This week's parsha takes us on a journey through the continuing story of Joseph. After betrayal by his brothers, this parsha shows us the boy elevated to second in command of all of Egypt, becoming the second most powerful man in the known world.
Imagine: A Jewish boy from a small, insignificant land; the eleventh of twelve sons born to a poor shepherding family; sold into slavery, imprisoned for a crime he did not commit -- made the second most powerful person on the planet! This is one of those stories that speaks of the miracles and majesty of G-d. Only G-d could do this.
We are reminded how another Jewish boy from an insignificant family in a small town in a small land also became powerful. In fact, this second Jewish boy still carries power over the planet to this very day.
The parsha reads: Genesis 42
6 Now Joseph was governor over the land. He was the one who sold to all the people of the land. And Joseph's brothers came and bowed themselves before him with their faces to the ground. 7 Joseph saw his brothers and recognized them, but he treated them like strangers and spoke roughly to them. “Where do you come from?” he said. They said, “From the land of Canaan, to buy food.” 8 And Joseph recognized his brothers, but they did not recognize him. 9 And Joseph remembered the dreams that he had dreamed of them. And he said to them, “You are spies; you have come to see the nakedness of the land.” 10 They said to him, “No, my lord, your servants have come to buy food. 11 We are all sons of one man. We are honest men. Your servants have never been spies.”
His own brothers did not recognize him. He spoke a different language. He was dressed as a high ranking Egyptian official. He was some 20 years older than the last time they saw him. In every way they could not recognize him. However, one of the more powerful reasons they could not recognize him is because they could not see their brother in the context they met him in. Their brother was sold as a slave and in their minds was never going to be anything anyway. In their minds their brother was probably dead. When they came to Egypt the idea of their brother being in Egypt, much less a powerful official was not in their minds.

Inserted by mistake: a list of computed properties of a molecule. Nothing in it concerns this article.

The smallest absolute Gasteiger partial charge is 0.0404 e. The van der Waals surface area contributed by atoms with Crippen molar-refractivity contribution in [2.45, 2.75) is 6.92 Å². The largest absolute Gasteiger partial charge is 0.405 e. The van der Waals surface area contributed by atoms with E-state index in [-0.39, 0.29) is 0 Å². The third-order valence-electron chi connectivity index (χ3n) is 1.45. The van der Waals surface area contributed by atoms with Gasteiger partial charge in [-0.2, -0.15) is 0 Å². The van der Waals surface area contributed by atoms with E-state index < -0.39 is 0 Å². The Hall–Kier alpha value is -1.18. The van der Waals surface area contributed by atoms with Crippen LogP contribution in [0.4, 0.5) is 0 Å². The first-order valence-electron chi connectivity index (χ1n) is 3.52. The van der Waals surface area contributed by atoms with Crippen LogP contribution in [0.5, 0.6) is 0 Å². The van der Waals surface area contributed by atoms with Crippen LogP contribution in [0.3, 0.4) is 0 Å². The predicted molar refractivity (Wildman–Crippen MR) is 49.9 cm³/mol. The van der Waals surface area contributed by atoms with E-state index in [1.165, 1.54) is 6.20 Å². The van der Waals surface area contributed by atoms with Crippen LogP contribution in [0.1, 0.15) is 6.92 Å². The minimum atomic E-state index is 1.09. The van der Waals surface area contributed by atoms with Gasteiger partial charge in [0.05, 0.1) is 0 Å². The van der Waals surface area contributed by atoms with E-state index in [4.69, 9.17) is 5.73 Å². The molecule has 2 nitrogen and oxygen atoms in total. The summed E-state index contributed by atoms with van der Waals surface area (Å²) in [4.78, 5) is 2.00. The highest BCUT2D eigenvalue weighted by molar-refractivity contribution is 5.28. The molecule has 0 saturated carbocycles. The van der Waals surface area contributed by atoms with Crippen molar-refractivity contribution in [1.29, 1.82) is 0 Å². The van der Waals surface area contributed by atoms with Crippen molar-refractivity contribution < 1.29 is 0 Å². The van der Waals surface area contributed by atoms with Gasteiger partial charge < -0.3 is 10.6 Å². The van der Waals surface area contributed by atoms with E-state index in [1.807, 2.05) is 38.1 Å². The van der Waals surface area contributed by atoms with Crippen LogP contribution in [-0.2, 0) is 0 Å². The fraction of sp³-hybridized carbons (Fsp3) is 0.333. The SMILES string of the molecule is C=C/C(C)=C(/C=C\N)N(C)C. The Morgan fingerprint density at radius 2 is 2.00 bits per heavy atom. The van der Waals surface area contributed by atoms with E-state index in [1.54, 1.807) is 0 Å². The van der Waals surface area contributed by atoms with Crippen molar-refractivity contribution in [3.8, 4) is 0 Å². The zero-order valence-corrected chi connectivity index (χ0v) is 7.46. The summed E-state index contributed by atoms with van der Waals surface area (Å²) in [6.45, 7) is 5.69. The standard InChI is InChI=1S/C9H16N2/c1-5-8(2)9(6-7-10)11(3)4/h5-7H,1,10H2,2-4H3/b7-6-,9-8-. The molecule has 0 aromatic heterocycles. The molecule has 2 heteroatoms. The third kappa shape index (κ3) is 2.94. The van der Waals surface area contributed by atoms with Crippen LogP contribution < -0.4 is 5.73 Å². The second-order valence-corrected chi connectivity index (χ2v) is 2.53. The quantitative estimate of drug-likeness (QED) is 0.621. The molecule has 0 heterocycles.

This is an interesting thought when we consider the following scripture:
9 The true light, which gives light to everyone, was coming into the world. 10 He was in the world, and the world was made through him, yet the world did not know him. 11 He came to his own,] and his own people] did not receive him. 12 But to all who did receive him, who believed in his name, he gave the right to become children of God, 13 who were born, not of blood nor of the will of the flesh nor of the will of man, but of God.
Like Joseph, when Messiah Yeshua came, his own brothers could not recognize him. He looked differently from the imagined and long-awaited savior. He acted differently from what the expected warrior king. He was not taking over the Roman government and starting a military war. No, his peace was a different kind of peace. His peace was for the soul. His peace was for reconciliation between people and their G-d. His peace would be everlasting.
Today, we long to introduce people to Yeshua the Messiah. We even have a desire for his own brothers, the Jewish people, to know him and recognize him as the Messiah. But we present a Yeshua that is dressed up in foreign clothing and speaking a foreign language.
Write out the ways you would describe Yeshua.
Is this description how you would describe him to others?
How do you know Yeshua? Write out your testimony of how you came to believe that he is the Messiah.
How can people recognize that you have a relationship with your heavenly father through the messiah?
In what ways can you show people G-d?